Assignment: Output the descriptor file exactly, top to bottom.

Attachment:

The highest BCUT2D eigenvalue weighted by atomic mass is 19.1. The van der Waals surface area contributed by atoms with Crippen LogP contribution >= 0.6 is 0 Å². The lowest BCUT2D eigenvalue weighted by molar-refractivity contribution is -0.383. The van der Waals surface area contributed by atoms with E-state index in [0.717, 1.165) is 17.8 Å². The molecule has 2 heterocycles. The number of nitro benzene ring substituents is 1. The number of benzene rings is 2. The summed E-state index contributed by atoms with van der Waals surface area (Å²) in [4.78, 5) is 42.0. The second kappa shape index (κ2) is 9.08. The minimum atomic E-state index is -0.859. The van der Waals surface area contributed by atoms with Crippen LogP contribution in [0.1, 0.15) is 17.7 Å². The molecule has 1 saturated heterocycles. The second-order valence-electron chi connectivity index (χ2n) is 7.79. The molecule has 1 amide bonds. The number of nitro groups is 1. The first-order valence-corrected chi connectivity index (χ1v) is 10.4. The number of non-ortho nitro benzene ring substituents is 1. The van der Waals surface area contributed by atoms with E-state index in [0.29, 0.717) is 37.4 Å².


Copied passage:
The highest BCUT2D eigenvalue weighted by atomic mass is 19.1. The van der Waals surface area contributed by atoms with Crippen LogP contribution >= 0.6 is 0 Å². The lowest BCUT2D eigenvalue weighted by molar-refractivity contribution is -0.383. The van der Waals surface area contributed by atoms with E-state index in [0.717, 1.165) is 17.8 Å². The molecule has 2 heterocycles. The number of nitro benzene ring substituents is 1. The number of benzene rings is 2. The summed E-state index contributed by atoms with van der Waals surface area (Å²) in [4.78, 5) is 42.0. The second kappa shape index (κ2) is 9.08. The minimum atomic E-state index is -0.859. The van der Waals surface area contributed by atoms with Crippen LogP contribution in [0.1, 0.15) is 17.7 Å². The molecule has 1 saturated heterocycles. The second-order valence-electron chi connectivity index (χ2n) is 7.79. The molecule has 1 amide bonds. The number of nitro groups is 1. The first-order valence-corrected chi connectivity index (χ1v) is 10.4. The number of non-ortho nitro benzene ring substituents is 1. The van der Waals surface area contributed by atoms with E-state index in [0.29, 0.717) is 37.4 Å².